Intellisense Part 1–Haskell Package Interface


As most of you who have been following this blog know I have IntelliSense and Cabal support left. I decided to focus on IntelliSense first (even though Cabal support is easier). So this is the first in a series of posts on how I’ve decided to implement IntelliSense.

[Sidenote: University has started again, So I’m afraid I’ll only have time to work on this project in the weekends, at least, when I’m coherent enough to Smile]

IntelliSense for those of you who don’t know is Microsoft’s implementation for Code Completion, a small overview can be found [here]. However the gist of it is that when the user starts typing in a relevant place that the IDE will try and help the user along by showing identifiers and or types currently in scope. To that extend Visual Haskell will support two types of scopes

  • Function scopes: e.g. whenever you’re inside a function, you’ll get a list of every bindings (both local and global) ,lambda variables and Modules in scope. Should you type a module name and a . you’ll get the other module names you can choose or functions you can use qualified from that module if any.
  • Type scopes: e.g. whenever you’re working inside a type signature, the list will limit itself to types that are currently in scope (along with modules again of course).

This is how I plan to implement code completion, If anyone has any requests of suggestions please let me know now since I can still change it for the initial release now.

In order to implement IntelliSense I need to index all the packages currently installed by GHC and also keep updating this as time goes by and you install new cabal packages. Visual Haskell will ship with a custom version of cabal-install ghc-pkg (and eventually a custom haddock as well in order to generate Visual Studio help files) so keeping them up to date should not be a problem.

I have still not decided how to store this information, But I’m leaning towards a structure with a Spatial Index , more specifically I’m leaning towards using a BANG file. I believe using this file will allow me to do the different kinds of lookups I need to do while having a memory mapped file.

But the first step is to get the information from ghc-pkg and ghc on your packages. These are then stored in a .hpi file (haskell package interface). Which is just a very simplified version of the .HI files ghc uses. They contain functions + documentation, classes declarations, instances and types. The reason for these files is two folds:

  • For the class browser we want to be able to browse packages (in a simplified manner) so these files will contain all we need for now, along with the location of the actual .hi file if we need it for more complex stuff later.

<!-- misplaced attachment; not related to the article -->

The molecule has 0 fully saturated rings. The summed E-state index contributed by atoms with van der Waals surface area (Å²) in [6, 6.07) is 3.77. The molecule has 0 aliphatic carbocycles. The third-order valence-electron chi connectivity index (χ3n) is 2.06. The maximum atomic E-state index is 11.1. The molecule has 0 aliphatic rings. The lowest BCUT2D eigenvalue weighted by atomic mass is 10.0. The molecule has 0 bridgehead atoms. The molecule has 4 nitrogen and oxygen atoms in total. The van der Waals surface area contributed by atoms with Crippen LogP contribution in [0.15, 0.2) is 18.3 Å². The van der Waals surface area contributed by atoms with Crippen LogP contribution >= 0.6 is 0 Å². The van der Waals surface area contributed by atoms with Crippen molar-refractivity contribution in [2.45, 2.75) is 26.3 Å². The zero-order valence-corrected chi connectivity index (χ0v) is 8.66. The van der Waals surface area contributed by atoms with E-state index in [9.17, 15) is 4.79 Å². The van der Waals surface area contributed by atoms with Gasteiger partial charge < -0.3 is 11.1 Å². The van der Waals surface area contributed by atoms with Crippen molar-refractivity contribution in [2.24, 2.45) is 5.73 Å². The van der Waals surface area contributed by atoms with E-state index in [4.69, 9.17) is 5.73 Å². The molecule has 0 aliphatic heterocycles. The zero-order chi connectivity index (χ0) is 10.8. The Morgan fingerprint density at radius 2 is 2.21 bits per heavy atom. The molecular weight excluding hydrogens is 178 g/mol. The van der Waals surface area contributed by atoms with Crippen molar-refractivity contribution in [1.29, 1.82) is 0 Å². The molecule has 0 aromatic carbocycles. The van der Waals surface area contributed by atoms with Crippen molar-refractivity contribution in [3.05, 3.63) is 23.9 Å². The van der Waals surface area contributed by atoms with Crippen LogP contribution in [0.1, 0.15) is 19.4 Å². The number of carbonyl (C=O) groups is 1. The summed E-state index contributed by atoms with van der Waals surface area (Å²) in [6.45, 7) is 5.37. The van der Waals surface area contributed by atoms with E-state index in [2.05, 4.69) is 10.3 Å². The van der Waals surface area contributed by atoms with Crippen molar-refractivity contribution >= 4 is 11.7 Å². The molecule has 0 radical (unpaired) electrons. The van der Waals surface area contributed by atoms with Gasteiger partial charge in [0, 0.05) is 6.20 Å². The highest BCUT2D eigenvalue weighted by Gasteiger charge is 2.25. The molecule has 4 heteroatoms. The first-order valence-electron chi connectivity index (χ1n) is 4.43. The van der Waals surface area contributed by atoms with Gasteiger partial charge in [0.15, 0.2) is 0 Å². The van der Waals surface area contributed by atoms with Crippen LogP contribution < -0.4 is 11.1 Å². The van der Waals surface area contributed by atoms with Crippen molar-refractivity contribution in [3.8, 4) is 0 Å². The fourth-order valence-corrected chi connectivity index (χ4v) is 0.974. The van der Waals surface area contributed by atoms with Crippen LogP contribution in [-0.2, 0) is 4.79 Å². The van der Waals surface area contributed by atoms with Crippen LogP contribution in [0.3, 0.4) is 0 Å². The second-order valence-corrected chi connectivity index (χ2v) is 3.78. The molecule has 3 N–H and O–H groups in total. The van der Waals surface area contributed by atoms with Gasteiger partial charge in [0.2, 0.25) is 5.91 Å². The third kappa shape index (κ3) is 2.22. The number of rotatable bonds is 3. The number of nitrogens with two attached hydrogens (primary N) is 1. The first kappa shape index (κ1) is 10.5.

• From these files I will generate the large IntelliSense database, this will not contain any information on classes etc. so we need a way to quickly get to  these. (especially for things like code snippets)

In any case, the first step is now completed, I can successfully generate .hpi files with all the content described above. It does this for my configuration, which contains

C:/ghc/ghc-6.12.1\lib\package.conf.d:
    Cabal-1.8.0.2
    Win32-2.2.0.1
    array-0.3.0.0
    base-3.0.3.2
    base-4.2.0.0
    bin-package-db-0.0.0.0
    bytestring-0.9.1.5
    containers-0.3.0.0
    directory-1.0.1.0
    (dph-base-0.4.0)
    (dph-par-0.4.0)
    (dph-prim-interface-0.4.0)
    (dph-prim-par-0.4.0)
    (dph-prim-seq-0.4.0)
    (dph-seq-0.4.0)
    extensible-exceptions-0.1.1.1
    ffi-1.0
    filepath-1.1.0.3
    ghc-6.12.1
    (ghc-binary-0.5.0.2)
    ghc-prim-0.2.0.0
    haskell98-1.0.1.1
    hpc-0.5.0.4
    integer-gmp-0.2.0.0
    old-locale-1.0.0.2
    old-time-1.0.0.3
    pretty-1.0.1.1
    process-1.0.1.2
    random-1.0.0.2
    rts-1.0
    syb-0.1.0.2
    template-haskell-2.4.0.0
    time-1.1.4
    utf8-string-0.3.4

C:\Users\Phyx\AppData\Roaming\ghc\i386-mingw32-6.12.1\package.conf.d:
    Cabal-1.9.2
    HTTP-4000.0.9
    Hs2lib-0.2.2
    MonadCatchIO-mtl-0.3.0.1
    QuickCheck-2.1.0.3
    ansi-terminal-0.5.3
    binary-0.5.0.2
    colorize-haskell-1.0.1
    cpphs-1.11
    deepseq-1.1.0.0
    fgl-5.4.2.2
    ghc-mtl-1.0.1.0
    ghc-paths-0.1.0.6
    ghc-syb-0.2.0.0
    haddock-2.7.2
    haskell-lexer-1.0
    haskell-src-1.0.1.3
    haskell-src-exts-1.8.2
    haskell-src-exts-1.9.0
    hint-0.3.2.3
    mtl-1.1.0.2
    network-2.2.1.7
    parallel-2.2.0.1
    parsec-2.1.0.1
    primitive-0.3
    tar-0.3.1.0
    uuagc-0.9.10
    uuagc-0.9.14
    uuagc-0.9.23
    uuagc-0.9.26
    uulib-0.9.10
    uulib-0.9.12
    vector-0.6.0.2
    zlib-0.5.2.0

In about 39.16seconds and swallowing about 500mb of ram to do so while maxing out a core. So users will most likely not notice this first step at all. A snap of what the internal of a .hpi file looks like is:

image